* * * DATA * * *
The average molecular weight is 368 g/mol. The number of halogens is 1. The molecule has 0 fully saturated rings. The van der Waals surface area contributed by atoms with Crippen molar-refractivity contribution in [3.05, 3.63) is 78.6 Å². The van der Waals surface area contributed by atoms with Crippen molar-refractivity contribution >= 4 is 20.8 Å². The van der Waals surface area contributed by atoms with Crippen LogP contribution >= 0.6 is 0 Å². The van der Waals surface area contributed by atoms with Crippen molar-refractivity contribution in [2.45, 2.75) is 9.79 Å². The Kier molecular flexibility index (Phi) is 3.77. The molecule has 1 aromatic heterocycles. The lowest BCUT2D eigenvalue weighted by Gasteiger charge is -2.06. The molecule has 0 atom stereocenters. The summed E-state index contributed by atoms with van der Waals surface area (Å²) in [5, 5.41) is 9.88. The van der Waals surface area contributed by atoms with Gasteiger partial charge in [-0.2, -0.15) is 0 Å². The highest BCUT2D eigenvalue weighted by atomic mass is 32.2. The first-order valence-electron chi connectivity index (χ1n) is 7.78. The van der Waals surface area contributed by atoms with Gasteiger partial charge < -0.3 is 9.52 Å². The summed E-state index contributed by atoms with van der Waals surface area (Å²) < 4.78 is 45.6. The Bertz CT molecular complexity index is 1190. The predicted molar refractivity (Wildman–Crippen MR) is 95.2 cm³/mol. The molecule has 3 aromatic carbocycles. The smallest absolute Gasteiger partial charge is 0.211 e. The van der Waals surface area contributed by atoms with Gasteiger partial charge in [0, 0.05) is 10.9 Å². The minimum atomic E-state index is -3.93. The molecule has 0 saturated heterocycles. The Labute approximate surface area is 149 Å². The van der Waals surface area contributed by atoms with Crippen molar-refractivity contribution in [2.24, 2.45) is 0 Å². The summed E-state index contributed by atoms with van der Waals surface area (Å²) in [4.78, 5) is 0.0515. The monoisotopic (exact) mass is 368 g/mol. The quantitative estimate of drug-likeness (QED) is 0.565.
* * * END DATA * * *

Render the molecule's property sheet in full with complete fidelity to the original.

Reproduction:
The average molecular weight is 368 g/mol. The number of halogens is 1. The molecule has 0 fully saturated rings. The van der Waals surface area contributed by atoms with Crippen molar-refractivity contribution in [3.05, 3.63) is 78.6 Å². The van der Waals surface area contributed by atoms with Crippen molar-refractivity contribution >= 4 is 20.8 Å². The van der Waals surface area contributed by atoms with Crippen LogP contribution >= 0.6 is 0 Å². The van der Waals surface area contributed by atoms with Crippen molar-refractivity contribution in [2.45, 2.75) is 9.79 Å². The Kier molecular flexibility index (Phi) is 3.77. The molecule has 1 aromatic heterocycles. The lowest BCUT2D eigenvalue weighted by Gasteiger charge is -2.06. The molecule has 0 atom stereocenters. The summed E-state index contributed by atoms with van der Waals surface area (Å²) in [5, 5.41) is 9.88. The van der Waals surface area contributed by atoms with Gasteiger partial charge in [-0.2, -0.15) is 0 Å². The highest BCUT2D eigenvalue weighted by atomic mass is 32.2. The first-order valence-electron chi connectivity index (χ1n) is 7.78. The van der Waals surface area contributed by atoms with Gasteiger partial charge < -0.3 is 9.52 Å². The summed E-state index contributed by atoms with van der Waals surface area (Å²) < 4.78 is 45.6. The Bertz CT molecular complexity index is 1190. The predicted molar refractivity (Wildman–Crippen MR) is 95.2 cm³/mol. The molecule has 3 aromatic carbocycles. The smallest absolute Gasteiger partial charge is 0.211 e. The van der Waals surface area contributed by atoms with Gasteiger partial charge in [0, 0.05) is 10.9 Å². The minimum atomic E-state index is -3.93. The molecule has 0 saturated heterocycles. The Labute approximate surface area is 149 Å². The van der Waals surface area contributed by atoms with Crippen molar-refractivity contribution in [2.24, 2.45) is 0 Å². The summed E-state index contributed by atoms with van der Waals surface area (Å²) in [4.78, 5) is 0.0515. The monoisotopic (exact) mass is 368 g/mol. The quantitative estimate of drug-likeness (QED) is 0.565.